Islamic Coalition and the Anti-Terrorism Fight

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During the week, one of the major issues that trended in the social media is the rumour(?) that Nigeria is now a member of the Organisation of Islamic Community (OIC), a phenomenon that sparked students’ riots in the 90’s.

The issue arose from the interview President Muhammadu Buhari granted Al Jazera TV where he agreed that Nigeria was a member of the Coalition of Islamic Countries against terrorism. It was one of the outcomes of his recent tour of the middle east countries.
Given the pounding Nigeria has received from terror gangs led by the notorious Boko Haram, one will be tempted to say that whatever and however the Islamic terrorists will be exterminated, not just “degraded”, should be supported and encouraged.
This is especially as the Boko Haram has operated without deference to religious affinity. Both Muslims and Christians have been at the receiving end of their attacks.
However, it is curious that Mr President not only unilaterally took Nigeria into such a coalition without recourse to even the National Assembly, the identity and nomenclature of the coalition is suspect.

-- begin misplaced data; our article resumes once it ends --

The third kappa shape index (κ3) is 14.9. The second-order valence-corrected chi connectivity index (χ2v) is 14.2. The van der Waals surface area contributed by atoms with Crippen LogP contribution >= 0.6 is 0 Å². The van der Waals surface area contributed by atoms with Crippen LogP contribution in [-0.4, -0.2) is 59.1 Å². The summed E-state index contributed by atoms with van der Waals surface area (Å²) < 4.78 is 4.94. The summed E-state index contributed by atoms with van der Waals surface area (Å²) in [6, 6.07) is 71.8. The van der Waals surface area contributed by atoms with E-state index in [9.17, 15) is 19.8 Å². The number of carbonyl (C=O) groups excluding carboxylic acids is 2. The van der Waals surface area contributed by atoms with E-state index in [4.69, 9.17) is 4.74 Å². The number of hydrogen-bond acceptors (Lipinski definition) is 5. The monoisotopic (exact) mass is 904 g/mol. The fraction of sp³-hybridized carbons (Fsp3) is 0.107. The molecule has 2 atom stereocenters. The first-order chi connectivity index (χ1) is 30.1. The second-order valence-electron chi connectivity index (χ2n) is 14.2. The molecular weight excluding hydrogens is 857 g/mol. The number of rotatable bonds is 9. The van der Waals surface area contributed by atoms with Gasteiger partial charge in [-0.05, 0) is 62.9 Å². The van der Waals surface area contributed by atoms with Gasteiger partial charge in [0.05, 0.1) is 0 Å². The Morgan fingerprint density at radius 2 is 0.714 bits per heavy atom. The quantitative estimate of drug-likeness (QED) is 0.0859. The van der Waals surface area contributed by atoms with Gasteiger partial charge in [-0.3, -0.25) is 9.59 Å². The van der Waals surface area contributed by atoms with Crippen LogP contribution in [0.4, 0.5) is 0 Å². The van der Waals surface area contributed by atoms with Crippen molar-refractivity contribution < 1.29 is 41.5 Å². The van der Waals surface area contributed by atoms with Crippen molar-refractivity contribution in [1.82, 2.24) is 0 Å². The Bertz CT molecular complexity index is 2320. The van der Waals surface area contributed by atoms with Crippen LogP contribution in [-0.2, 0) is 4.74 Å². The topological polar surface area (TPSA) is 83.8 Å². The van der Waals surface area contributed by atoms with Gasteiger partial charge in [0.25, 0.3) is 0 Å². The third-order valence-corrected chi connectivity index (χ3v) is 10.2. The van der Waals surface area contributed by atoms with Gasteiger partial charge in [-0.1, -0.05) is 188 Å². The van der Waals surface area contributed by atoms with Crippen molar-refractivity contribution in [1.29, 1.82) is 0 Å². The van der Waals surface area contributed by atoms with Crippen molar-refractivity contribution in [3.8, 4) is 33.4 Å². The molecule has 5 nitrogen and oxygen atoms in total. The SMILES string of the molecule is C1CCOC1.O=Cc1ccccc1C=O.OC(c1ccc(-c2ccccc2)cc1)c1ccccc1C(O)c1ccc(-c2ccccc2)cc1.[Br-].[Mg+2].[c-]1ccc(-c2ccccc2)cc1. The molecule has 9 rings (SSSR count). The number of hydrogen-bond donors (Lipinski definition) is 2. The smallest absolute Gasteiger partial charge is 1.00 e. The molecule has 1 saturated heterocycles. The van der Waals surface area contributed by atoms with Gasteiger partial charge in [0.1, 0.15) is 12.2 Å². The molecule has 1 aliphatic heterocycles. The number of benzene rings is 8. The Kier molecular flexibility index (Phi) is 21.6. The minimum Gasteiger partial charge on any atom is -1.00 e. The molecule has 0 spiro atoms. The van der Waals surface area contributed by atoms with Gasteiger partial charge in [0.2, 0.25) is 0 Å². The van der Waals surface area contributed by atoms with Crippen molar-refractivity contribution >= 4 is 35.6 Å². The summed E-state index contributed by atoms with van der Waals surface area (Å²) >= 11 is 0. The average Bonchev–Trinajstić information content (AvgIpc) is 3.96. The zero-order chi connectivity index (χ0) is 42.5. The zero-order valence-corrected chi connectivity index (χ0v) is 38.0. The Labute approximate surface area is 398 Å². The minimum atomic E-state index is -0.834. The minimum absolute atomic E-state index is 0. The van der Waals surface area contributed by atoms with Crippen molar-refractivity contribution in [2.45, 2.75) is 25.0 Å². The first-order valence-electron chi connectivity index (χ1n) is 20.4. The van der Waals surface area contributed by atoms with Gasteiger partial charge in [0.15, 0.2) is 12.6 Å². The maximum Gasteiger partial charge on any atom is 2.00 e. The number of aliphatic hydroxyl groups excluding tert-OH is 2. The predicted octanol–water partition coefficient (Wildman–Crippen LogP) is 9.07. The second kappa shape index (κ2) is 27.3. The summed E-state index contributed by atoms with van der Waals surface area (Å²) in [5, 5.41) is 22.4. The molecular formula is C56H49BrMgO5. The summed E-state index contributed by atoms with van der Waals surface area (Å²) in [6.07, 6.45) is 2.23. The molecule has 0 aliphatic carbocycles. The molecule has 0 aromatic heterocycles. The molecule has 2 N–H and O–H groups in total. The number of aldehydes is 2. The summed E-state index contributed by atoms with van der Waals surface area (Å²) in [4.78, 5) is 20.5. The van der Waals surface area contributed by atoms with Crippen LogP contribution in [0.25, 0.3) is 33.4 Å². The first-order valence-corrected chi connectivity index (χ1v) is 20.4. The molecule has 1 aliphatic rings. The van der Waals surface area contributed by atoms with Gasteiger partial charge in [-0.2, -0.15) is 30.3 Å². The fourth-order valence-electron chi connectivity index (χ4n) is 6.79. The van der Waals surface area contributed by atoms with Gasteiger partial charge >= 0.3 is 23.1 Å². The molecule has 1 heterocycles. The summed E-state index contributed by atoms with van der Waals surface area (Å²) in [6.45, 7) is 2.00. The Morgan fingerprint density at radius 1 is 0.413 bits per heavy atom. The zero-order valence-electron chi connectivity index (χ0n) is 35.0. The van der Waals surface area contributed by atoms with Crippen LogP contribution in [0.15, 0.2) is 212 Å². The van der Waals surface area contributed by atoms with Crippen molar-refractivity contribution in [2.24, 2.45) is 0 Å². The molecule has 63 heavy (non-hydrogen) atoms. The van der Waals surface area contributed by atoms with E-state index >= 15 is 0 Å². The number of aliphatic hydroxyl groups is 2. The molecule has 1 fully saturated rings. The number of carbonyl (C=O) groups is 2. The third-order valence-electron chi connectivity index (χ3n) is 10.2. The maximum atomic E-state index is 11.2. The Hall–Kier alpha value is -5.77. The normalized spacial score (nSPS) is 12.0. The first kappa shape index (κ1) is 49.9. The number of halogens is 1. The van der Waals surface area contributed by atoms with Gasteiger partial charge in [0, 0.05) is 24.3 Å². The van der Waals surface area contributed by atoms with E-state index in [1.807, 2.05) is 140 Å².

Yes, I can reason that the said countries are just concerned on how to deal with the menace of terrorism across the globe, yet I worry that it is only Islamic countries that are in such a coalition. Why are non-Islamic countries who have also been victims of terror attacks not members of the coalition?
The Foreign Affairs minister, Godfrey Onyema had explained that it has nothing to do with religion, stressing that the Islamic countries are worried about their image since terrorism is being perceived as a part of Islam, hence they are determined to fight it and prove that they have nothing to do with terrorism.

But the mere appendage of the coalition as being that of “Islamic Countries” suggests that Nigeria is an Islamic country, if Nigeria belongs to the coalition. And that is the sore point. Mr Honourable minister, Is Nigeria an Islamic country as to warrant being in a coalition so described for whatever purpose?
Many of those who opposed Buhari’s presidency during the elections had claimed at the time that he would take Nigeria into the OIC.
Even though the said coalition is not OIC, many Christian faithfuls see the membership of the coalition as not only a prelude to joining the OIC, but only a breath away. Belonging to such a coalition generates fears and anxiety among non-muslims in the country and Mr President cannot really dismiss the fears as unwarranted.
Religion is such a sensitive issue in Nigeria. No leader can treat it without requisite circumspect.